Critical Context

(Masterpieces of American Fiction)

Men and Angels demonstrates Gordon’s growth and maturity as a writer. This novel, unlike her earlier Final Payments (1978) and The Company of Women (1980), moves beyond the subculture of Roman Catholicism, extending the theme of religion into society at large. Some critics, in fact, see Gordon’s work as moving from the genre of “women’s fiction” to that of religious literature. Moreover, her characters are older (with the exception of Laura) and less stereotypical. Isabel Moore, the protagonist of Final Payments, and Felicitas Taylor, heroine of The Company of Women, are thirty and twenty, respectively; Anne, however, is thirty-eight, and Jane is in her seventies. When the novel begins, Anne is already settled as a wife and mother, and Jane has come to terms with God and the world.

The characters in Final Payments and The Company of Women seem to be stock types, Catholics or privileged persons rebelling against their upbringing. Anne and Laura, on the other hand, are more complex. Anne conscientiously divides her time between work and motherhood. She feels ambivalent toward Caroline Watson, an artist who neglected and never truly loved her son—and worries over her own inability to love Laura, whose psychosis appears to be only eccentricity.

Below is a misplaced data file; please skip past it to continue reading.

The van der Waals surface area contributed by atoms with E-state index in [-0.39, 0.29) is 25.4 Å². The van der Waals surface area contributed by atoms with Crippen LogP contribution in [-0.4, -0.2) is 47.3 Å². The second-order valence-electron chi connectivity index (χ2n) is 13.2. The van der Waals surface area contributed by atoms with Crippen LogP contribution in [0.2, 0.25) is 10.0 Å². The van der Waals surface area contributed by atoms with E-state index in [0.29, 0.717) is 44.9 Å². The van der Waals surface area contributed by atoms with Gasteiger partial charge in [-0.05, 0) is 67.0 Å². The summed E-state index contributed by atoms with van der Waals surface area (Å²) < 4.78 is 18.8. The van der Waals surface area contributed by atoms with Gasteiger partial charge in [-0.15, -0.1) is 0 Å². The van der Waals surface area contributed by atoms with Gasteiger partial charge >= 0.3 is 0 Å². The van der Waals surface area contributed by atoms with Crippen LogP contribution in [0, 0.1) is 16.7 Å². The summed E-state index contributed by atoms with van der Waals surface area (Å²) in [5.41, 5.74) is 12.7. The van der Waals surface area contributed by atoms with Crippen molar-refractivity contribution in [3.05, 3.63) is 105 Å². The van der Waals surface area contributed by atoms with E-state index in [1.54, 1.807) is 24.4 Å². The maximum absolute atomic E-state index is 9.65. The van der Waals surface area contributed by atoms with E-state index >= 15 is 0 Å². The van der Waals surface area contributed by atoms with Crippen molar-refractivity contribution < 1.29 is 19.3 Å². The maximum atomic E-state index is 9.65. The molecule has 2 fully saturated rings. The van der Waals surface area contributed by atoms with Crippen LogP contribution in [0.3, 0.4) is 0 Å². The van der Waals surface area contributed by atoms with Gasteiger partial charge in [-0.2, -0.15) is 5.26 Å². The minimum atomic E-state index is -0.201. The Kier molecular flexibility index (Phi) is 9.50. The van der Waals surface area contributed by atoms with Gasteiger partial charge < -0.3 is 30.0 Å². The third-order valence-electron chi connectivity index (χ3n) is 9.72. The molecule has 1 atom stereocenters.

The theme of love, prominent in both Final Payments and The Company of Women, continues in Men and Angels. Yet those people whom the earlier protagonists cannot love are unlovable for obvious reasons: Margaret Casey in Final Payments and Muriel Fisher in The Company of Women are embittered spinsters, seething with envy and spite, while the Habers in The Company of Women are a filthy, coarse, and indigent family. Laura Post, however, is young, strong, and on the brink of life. Her unlovability, therefore, is more pathetic. Thus, the issue of love is more problematic in Men and Angels.

The novel also looks deeply into the issue of motherhood, probably because maternity had become central to Gordon’s life. When she wrote The Company of Women, her first child had not yet been born, but while writing Men and Angels, she was pregnant with her second baby and was the mother of a three-year-old. The focus on motherhood and family, as well as the expansion of religion, probably makes Gordon’s third novel attractive to a wider and more mature audience than her earlier works.